Nikephoros (Caesar)

Nikephoros (Greek: Νικηφόρος), also Latinized as Nicephorus or Nicephoros, was the second son of Byzantine emperor Constantine V (reigned 741–775) and Caesar of the Byzantine Empire. He was engaged in a plot against his half-brother, Leo IV (r. 775–780), which cost Nikephoros his title, and was the focal point of numerous usurpation plots during the subsequent reigns of his nephew, Constantine VI (r. 780–797), and of Constantine's mother, Irene of Athens (r. 797–802). He was therefore blinded and exiled to a monastery for most of his life, probably dying in the island of Aphousia sometime after 812.


Early life and first conspiraciesEdit

Gold solidus of Leo IV (r. 775–780), depicting Constantine VI (r. 780–797), as well as their ancestors Leo III the Isaurian (r. 717–741) and Constantine V (r. 741–775).

Nikephoros was born in the late 750s (circa 756/758) to Emperor Constantine V and his third wife Eudokia. Nikephoros was Constantine's third son overall, following the future Leo IV, who was born 750 to Constantine's first wife Irene of Khazaria, and Christopher, who was born in circa 755 to Eudokia. Either Christopher or Nikephoros were possibly twin brothers to Eudokia's and Constantine's only daughter, Anthousa.[1][2] On April 1, 769, Eudokia was crowned as Augusta, and on the same occasion Christopher and Nikephoros were crowned and raised to the rank of Caesar, while their younger brother Niketas was made Nobilissimus.[3][4] Nikephoros had two other younger brothers, Anthimos and Eudokimos, who were also named Nobilissimi at later dates.[3]

When Constantine V died in 775, his eldest son Leo IV ascended the Byzantine throne. Soon, Leo caused a rift with his half-brothers, when he confiscated a large amount of gold reserved for their use and distributed it to the army and the citizens of Constantinople as a donative.[1] Then, in spring 776, a conspiracy headed by Nikephoros and involving a number of middle-ranking courtiers was discovered. Nikephoros himself was stripped of his rank, but otherwise not harmed, while the other plotters were tonsured as monks and exiled to Cherson in the Crimea.[5]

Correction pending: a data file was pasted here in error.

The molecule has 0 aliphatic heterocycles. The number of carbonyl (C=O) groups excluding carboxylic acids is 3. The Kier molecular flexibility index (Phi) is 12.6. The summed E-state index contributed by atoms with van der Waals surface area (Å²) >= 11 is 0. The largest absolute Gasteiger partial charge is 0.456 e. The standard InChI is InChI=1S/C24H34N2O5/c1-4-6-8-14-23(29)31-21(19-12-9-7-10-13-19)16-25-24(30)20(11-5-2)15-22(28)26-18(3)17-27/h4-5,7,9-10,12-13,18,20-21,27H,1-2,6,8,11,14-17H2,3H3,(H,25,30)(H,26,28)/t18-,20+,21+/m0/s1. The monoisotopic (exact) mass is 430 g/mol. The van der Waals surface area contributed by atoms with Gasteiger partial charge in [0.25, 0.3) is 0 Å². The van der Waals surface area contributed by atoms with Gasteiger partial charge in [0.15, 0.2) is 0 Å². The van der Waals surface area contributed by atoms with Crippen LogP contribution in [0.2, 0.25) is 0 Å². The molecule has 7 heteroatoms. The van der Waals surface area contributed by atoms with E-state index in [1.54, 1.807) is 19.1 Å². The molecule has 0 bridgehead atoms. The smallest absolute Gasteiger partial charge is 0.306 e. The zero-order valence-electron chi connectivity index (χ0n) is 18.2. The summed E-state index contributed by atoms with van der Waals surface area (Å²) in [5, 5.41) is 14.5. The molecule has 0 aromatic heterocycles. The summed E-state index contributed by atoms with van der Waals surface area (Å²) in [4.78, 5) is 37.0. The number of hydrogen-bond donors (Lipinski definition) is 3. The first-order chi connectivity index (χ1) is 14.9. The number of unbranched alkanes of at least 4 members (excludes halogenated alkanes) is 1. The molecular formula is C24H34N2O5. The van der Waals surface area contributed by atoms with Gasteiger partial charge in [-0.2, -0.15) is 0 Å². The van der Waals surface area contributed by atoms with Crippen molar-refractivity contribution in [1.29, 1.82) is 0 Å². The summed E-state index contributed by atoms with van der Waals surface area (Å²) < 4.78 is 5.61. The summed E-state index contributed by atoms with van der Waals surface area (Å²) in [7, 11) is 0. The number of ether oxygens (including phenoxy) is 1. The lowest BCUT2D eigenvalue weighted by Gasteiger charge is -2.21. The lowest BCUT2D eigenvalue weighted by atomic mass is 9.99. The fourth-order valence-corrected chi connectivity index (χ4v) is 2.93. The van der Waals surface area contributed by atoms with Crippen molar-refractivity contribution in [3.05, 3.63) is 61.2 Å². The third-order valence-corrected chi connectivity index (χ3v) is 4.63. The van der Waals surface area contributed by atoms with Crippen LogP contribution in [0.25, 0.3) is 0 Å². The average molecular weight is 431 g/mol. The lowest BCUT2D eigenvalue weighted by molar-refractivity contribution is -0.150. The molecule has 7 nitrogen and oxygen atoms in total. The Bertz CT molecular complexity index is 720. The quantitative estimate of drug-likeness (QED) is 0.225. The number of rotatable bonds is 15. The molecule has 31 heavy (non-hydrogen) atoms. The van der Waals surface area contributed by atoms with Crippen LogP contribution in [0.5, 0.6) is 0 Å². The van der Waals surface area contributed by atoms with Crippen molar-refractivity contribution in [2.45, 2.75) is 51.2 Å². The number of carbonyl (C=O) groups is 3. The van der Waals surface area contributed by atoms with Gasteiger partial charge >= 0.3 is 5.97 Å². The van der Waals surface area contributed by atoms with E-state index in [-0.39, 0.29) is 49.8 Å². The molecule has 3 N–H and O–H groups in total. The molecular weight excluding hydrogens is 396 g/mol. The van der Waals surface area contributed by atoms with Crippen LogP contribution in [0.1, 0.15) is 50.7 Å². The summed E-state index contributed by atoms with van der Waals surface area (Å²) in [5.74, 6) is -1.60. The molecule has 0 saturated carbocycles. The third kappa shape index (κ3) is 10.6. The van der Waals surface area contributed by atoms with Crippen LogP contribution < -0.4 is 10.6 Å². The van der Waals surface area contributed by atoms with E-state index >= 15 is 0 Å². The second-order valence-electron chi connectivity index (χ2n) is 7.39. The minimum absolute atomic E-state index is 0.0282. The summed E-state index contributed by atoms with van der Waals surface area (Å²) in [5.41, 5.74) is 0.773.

When Leo IV died in October 780, his sole heir was the young Constantine VI, his son by the Empress Irene of Athens. Due to Constantine's being underage, a regency was instituted under Irene, but this was not well received among leading officials. Not only was rule by a woman alien to the military-dominated establishment of the time, but Irene was also a confirmed iconophile, an adherent of the veneration of holy images. This was regarded as heresy by the state-sponsored doctrine of Iconoclasm, which was especially popular with the army and the officials loyal to Constantine V's memory.[6][7] A number of them, including the Postal Logothete (foreign minister) Gregory, the former strategos (governor) of the Anatolic Theme Bardas and Constantine, the commander of the Excubitors guard regiment, consequently favoured the rise of Nikephoros to the imperial throne. Barely a month and a half after Leo's death, the plot was discovered. Irene had the conspirators exiled, and Nikephoros and his younger brothers were ordained as priests, removing them from the line of succession. To confirm this before the people, on Christmas Day 780, Nikephoros and his brothers were forced to perform the communion service in the Hagia Sophia.[4][6][8]